I tried recent Mallory 150P, Jupiter yellow caps made after Astron blue point. and the final setup is Roederstein .022uf 630v caps.
the stock speaker from Weber is not bad while the breakup threshold is way different. but it still sounds good to me. and it seems to take a while to break in.
I’ve been using this 239 bulb after the factory GE #47 bulb went dead. 239 is same 6.3V and the bayonet base is identical to #47. mine came from Westinghouse as I remember. and found more from Tung-sol, Sylvania, Chicago Miniature, and more
239 rated 2.268 watt while 47 is 0.945 watt according to this web page. I’m wondering if I can go with this bulb. but didn’t have an issue yet
it’s getting better with some NOS caps and tubes. 50’s Jensen does something of course. VHT standard 12 is a bit bigger than the original tweed deluxe. and I like this cabinet as well. I might try P15N at some point
Unhappy with the life of your smartphone battery? Thought so. Help could be on the way from one of the most common, yet poorly understood, forms of power generation: static electricity.
“Nearly everyone has zapped their finger on a doorknob or seen child’s hair stick to a balloon. To incorporate this energy into our electronics, we must better understand the driving forces behind it,” says James Chen, PhD, assistant professor in the Department of Mechanical and Aerospace Engineering in the School of Engineering and Applied Sciences at the University at Buffalo.
Chen is a co-author of a study in the December issue of the Journal of Electrostatics that suggests the cause of this hair-raising phenomenon is tiny structural changes that occur at the surface of materials when they come into contact with each other.
The finding could ultimately help technology companies create more sustainable and longer-lasting power sources for small electronic devices.
Supported by a $400,000 National Science Foundation grant, Chen and Zayd Leseman, PhD, associate professor of mechanical and nuclear engineering at Kansas State University, are conducting research on the triboelectric effect, a phenomenon wherein one material becomes electrically charged after it contacts a different material through friction.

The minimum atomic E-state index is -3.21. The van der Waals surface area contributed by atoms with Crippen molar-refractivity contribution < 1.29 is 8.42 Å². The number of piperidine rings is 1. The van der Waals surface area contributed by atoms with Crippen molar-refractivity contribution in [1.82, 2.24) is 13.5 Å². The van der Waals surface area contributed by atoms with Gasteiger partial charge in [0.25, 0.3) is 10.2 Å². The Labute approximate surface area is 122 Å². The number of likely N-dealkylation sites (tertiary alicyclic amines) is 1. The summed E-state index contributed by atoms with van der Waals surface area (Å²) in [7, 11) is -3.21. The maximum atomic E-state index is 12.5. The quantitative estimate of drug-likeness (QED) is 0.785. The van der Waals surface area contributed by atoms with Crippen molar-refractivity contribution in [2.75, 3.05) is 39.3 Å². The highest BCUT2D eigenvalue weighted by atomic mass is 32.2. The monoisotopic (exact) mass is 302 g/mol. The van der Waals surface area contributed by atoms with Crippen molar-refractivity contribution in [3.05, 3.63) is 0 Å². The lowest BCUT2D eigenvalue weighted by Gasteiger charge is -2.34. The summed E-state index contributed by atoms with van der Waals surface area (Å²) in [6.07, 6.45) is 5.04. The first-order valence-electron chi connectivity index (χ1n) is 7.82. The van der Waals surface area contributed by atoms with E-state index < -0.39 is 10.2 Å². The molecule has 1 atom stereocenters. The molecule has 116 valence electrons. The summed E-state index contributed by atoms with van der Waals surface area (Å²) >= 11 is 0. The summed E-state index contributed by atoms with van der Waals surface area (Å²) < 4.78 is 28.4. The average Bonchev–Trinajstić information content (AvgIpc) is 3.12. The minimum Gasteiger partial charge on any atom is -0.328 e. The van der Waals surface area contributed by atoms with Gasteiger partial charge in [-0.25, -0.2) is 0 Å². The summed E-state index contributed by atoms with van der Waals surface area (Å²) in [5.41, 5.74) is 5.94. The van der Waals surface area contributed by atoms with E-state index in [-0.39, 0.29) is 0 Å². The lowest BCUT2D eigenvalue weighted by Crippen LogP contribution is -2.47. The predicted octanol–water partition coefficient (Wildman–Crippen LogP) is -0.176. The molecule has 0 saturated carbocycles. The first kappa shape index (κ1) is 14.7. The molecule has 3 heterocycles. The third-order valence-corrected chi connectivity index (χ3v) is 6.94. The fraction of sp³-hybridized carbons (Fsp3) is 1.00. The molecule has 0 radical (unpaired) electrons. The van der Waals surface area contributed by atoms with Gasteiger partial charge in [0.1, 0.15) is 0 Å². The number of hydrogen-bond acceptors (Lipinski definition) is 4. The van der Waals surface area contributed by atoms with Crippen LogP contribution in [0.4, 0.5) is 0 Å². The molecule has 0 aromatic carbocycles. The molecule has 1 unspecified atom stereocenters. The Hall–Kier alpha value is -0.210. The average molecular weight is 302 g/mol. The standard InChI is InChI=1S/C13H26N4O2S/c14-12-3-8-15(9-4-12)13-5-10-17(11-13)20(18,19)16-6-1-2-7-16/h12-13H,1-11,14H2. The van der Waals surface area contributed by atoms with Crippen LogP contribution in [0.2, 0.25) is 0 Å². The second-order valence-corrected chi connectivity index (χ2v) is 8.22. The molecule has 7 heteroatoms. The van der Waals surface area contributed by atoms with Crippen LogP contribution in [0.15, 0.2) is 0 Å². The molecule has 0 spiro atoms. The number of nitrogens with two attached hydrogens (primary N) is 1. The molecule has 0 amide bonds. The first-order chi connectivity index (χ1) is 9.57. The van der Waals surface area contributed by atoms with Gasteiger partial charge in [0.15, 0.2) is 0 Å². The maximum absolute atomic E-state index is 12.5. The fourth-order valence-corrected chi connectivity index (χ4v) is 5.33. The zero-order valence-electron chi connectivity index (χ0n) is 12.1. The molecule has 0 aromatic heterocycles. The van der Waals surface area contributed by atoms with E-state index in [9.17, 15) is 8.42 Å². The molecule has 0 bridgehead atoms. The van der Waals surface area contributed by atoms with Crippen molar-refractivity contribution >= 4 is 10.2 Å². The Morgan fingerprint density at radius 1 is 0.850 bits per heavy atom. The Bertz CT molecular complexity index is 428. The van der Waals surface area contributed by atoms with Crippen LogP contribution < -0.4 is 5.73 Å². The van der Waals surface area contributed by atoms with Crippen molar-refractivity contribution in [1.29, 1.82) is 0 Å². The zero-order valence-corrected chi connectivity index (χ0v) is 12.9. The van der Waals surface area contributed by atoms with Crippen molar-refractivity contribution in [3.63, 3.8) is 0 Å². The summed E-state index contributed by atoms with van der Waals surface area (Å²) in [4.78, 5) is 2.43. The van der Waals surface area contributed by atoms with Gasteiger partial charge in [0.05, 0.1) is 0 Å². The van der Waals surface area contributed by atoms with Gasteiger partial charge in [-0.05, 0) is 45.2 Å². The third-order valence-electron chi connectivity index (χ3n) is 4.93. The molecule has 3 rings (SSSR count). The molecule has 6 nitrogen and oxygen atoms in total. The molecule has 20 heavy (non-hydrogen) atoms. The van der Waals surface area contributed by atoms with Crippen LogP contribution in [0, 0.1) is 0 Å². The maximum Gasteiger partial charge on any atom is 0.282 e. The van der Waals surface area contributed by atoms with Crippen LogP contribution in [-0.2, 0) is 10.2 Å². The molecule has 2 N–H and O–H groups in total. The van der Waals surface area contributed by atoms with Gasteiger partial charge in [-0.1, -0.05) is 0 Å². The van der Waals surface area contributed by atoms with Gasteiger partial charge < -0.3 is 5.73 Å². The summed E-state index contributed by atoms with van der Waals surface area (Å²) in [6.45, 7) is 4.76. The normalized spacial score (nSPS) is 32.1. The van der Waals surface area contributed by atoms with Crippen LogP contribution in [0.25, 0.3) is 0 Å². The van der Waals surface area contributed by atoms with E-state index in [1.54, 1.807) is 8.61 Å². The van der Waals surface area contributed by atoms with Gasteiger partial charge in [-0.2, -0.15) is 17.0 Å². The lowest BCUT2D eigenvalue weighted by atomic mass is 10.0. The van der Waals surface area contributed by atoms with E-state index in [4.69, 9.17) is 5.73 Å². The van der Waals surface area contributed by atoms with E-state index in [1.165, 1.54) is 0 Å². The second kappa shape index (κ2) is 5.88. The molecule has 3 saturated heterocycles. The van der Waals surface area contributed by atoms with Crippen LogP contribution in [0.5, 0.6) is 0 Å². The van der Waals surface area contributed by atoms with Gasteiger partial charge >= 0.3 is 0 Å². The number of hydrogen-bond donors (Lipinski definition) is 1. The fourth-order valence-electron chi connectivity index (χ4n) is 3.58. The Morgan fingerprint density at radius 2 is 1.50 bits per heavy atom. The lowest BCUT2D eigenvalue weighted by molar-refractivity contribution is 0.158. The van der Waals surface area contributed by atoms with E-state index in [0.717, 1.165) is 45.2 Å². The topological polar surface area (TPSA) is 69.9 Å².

The triboelectric effect has been known since ancient times, but the tools for understanding and applying it have only become available recently due to the advent of nanotechnology.
“The idea our study presents directly answers this ancient mystery, and it has the potential to unify the existing theory. The numerical results are consistent with the published experimental observations,” says Chen.
The research Chen and Leseman conduct is a mix of disciplines, including contact mechanics, solid mechanics, materials science, electrical engineering and manufacturing. With computer models and physical experiments, they are engineering triboelectric nanogenerators (TENGs), which are capable of controlling and harvesting static electricity.
“The friction between your fingers and your smartphone screen. The friction between your wrist and smartwatch. Even the friction between your shoe and the ground. These are great potential sources of energy that we can to tap into,” Chen says. “Ultimately, this research can increase our economic security and help society by reducing our need for conventional sources of power.”
As part of the grant, Chen has worked with UB undergraduate students, as well as high school students at the Health Sciences Charter School in Buffalo, to promote science, technology, engineering and math (STEM) education.